The world’s tallest dog is a now a cancer patient.
I recently came across this story, from a local news website in California. Gibson is a Great Dane, weighing in at a whopping 170 lbs.
Gibson is presently 7 years old, which is definitely a senior citizen for a dog of this breed. Recall that larger dogs have much shorter lifespans, on average, compared to the little guys.
So even the most powerful among them are afflicted by this disease.
Gibson underwent an amputation, the typical treatment of choice for his cancer. Osteosarcomas are most commonly removed by amputation.
The good news is that most dogs will recover very quickly. Learning to walk on three legs for a dog is much easier than learning to walk on one leg for a human. They are usually getting around well within just a week or two.
As long as their pain is well controlled and they are helped along with a towel under the belly or any of a variety of harnesses to help develop the strength, they do quite well.
One tip from the trenches is to make sure you remind your vet to check the other legs to screen for problems that would make it hard to bear more weight on the remaining three limbs. X-rays and an orthopedic exam are usually enough.
This story reminds me of the importance in thinking outside the box. Here we have a dog who is literally a giant among his peers, and even he is afflicted with this epidemic sweeping the nation.
Want to know a fact that is hard to believe?
Get a copy of the Dog Cancer Survival Guide for more helpful tools and information
If you ask many vets what the number one cause of death in dogs is, most will not be able to give you a direct answer. More commonly a list will be given.
Meanwhile, one in three dogs gets cancer. Some estimates put it at one in two.
Half of the dogs that get cancer end up succumbing to the disease, and the only cure, when possible, is surgery.
So we have a sleeping, invisible giant, this cancer. It is all around us yet medical professionals (of which I count myself one) have been unable to see it for what it is.
On top of that, cancer survival time has only increased 5% since the 1950’s! After decades and millions spent, this is the payoff.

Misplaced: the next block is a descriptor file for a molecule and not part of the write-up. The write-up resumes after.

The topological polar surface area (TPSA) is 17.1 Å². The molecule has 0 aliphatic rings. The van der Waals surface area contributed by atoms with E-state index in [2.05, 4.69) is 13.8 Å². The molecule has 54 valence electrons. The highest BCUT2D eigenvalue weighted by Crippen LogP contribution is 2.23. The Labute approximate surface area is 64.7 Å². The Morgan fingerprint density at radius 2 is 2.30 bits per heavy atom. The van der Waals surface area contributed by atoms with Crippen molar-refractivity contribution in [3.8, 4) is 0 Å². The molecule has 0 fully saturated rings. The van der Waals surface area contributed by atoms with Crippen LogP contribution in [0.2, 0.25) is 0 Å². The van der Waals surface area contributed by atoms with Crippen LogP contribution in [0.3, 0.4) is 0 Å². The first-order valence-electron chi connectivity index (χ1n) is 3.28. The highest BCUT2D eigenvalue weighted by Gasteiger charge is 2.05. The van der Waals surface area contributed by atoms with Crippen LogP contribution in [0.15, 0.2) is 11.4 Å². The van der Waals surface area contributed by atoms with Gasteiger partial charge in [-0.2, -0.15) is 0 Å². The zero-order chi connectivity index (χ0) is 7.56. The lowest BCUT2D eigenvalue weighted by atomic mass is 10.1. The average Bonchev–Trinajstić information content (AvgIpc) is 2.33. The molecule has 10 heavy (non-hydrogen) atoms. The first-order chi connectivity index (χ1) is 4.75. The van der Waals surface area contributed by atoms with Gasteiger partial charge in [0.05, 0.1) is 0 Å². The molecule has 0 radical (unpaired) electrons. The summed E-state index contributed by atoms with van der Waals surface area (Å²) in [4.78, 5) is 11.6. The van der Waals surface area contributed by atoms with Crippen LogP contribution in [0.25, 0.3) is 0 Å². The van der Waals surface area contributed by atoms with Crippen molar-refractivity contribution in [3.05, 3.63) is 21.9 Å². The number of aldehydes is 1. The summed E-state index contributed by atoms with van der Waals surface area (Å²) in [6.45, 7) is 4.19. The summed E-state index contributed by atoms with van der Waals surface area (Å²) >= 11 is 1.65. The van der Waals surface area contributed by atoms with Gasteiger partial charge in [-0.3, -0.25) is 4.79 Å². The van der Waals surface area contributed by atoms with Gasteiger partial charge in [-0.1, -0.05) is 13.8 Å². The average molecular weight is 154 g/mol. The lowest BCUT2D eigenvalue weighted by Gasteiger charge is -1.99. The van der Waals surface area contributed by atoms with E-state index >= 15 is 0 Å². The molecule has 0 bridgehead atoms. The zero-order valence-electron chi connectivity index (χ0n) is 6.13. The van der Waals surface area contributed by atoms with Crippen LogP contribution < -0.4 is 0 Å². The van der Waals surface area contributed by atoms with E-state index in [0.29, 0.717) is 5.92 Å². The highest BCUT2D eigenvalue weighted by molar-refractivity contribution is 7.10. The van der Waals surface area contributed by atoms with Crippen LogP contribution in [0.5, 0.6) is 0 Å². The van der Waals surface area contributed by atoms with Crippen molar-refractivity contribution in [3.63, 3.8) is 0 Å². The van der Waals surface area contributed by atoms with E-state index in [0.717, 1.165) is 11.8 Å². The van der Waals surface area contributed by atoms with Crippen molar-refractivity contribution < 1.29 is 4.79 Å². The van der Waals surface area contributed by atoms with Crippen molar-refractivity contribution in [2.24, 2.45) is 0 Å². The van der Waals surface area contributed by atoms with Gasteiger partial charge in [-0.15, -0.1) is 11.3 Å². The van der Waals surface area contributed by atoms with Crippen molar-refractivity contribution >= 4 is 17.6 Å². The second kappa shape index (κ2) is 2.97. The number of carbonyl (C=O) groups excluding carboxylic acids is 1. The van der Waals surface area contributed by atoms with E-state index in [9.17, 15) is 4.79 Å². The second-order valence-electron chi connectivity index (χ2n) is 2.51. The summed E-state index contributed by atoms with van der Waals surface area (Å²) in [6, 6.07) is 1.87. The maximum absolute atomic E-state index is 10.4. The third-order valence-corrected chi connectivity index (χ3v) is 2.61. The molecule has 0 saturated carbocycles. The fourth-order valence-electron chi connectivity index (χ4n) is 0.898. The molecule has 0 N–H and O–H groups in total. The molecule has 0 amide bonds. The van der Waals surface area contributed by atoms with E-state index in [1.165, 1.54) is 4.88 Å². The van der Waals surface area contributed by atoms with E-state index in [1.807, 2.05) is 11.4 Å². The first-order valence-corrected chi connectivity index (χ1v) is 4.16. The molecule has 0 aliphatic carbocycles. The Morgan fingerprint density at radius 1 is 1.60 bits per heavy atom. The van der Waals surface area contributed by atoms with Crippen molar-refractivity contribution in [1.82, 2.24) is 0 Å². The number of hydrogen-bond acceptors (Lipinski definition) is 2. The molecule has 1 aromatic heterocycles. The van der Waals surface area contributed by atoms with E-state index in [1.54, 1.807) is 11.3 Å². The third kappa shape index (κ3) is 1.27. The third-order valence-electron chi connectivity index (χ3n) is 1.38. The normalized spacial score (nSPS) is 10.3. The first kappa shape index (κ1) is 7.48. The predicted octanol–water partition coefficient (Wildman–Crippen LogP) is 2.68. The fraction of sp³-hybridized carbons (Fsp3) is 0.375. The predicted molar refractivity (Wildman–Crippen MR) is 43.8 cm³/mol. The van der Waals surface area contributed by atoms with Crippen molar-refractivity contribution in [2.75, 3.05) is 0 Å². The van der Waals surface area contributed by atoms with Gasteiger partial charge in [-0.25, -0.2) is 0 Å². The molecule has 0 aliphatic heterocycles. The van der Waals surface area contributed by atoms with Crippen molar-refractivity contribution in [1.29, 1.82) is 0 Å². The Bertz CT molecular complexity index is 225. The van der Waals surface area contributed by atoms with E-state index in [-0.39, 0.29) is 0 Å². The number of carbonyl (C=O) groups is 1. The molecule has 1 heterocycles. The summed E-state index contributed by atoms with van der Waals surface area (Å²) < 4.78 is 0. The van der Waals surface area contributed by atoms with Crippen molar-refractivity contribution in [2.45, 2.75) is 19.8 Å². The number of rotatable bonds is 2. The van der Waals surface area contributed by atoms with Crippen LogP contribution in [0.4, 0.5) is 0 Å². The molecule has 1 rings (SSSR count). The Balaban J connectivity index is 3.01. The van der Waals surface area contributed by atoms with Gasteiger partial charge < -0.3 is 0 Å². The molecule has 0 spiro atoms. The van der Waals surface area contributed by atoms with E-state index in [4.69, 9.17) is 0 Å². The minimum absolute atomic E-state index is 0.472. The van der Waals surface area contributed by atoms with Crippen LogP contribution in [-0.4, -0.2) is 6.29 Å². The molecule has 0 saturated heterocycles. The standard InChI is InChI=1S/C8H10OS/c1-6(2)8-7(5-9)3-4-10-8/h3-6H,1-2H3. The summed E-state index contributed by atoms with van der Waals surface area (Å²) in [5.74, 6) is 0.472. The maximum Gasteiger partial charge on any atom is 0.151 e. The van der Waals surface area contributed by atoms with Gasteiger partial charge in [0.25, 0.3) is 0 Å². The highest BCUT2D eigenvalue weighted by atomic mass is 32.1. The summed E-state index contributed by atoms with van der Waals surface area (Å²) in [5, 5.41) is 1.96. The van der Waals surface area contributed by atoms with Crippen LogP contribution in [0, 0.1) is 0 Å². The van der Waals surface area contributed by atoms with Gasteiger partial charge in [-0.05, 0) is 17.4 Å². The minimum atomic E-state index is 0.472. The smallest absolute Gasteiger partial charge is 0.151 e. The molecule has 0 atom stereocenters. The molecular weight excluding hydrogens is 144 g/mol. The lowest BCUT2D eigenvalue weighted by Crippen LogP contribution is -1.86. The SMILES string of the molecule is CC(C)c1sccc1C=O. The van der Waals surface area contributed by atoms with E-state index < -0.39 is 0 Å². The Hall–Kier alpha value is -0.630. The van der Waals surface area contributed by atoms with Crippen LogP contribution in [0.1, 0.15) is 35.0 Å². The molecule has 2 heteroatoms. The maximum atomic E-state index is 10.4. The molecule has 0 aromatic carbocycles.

This invisible giant has been outdoing the best that conventional care has to offer. In the face of this adversary, we have been almost totally powerless.
The story of Gibson reminds us of the importance of thinking outside the box. It is time for sideways steps in evolution now, not continuing down the same path as before.
We now need to leap.
We need to create new pathways of investigation, and be bold. And you, the guardians of these loved ones, need to lead the charge.
Have courage, and my thoughts are with you.
Dr. Demian Dressler is internationally recognized as “the dog cancer vet” because of his innovations in the field of dog cancer management, and the popularity of his blog here at Dog Cancer Blog. The owner of South Shore Veterinary Care, a full-service veterinary hospital in Maui, Hawaii, Dr. Dressler studied Animal Physiology and received a Bachelor of Science degree from the University of California at Davis before earning his Doctorate in Veterinary Medicine from Cornell University. After practicing at Killewald Animal Hospital in Amherst, New York, he returned to his home state, Hawaii, to practice at the East Honolulu Pet Hospital before heading home to Maui to open his own hospital. Dr. Dressler consults both dog lovers and veterinary professionals, and is sought after as a speaker on topics ranging from the links between lifestyle choices and disease, nutrition and cancer, and animal ethics. His television appearances include “Ask the Vet” segments on local news programs. He is the author of The Dog Cancer Survival Guide: Full Spectrum Treatments to Optimize Your Dog’s Life Quality and Longevity. He is a member of the American Veterinary Medical Association, the Hawaii Veterinary Medical Association, the American Association of Avian Veterinarians, the National Animal Supplement Council and CORE (Comparative Orthopedic Research Evaluation). He is also an advisory board member for Pacific Primate Sanctuary.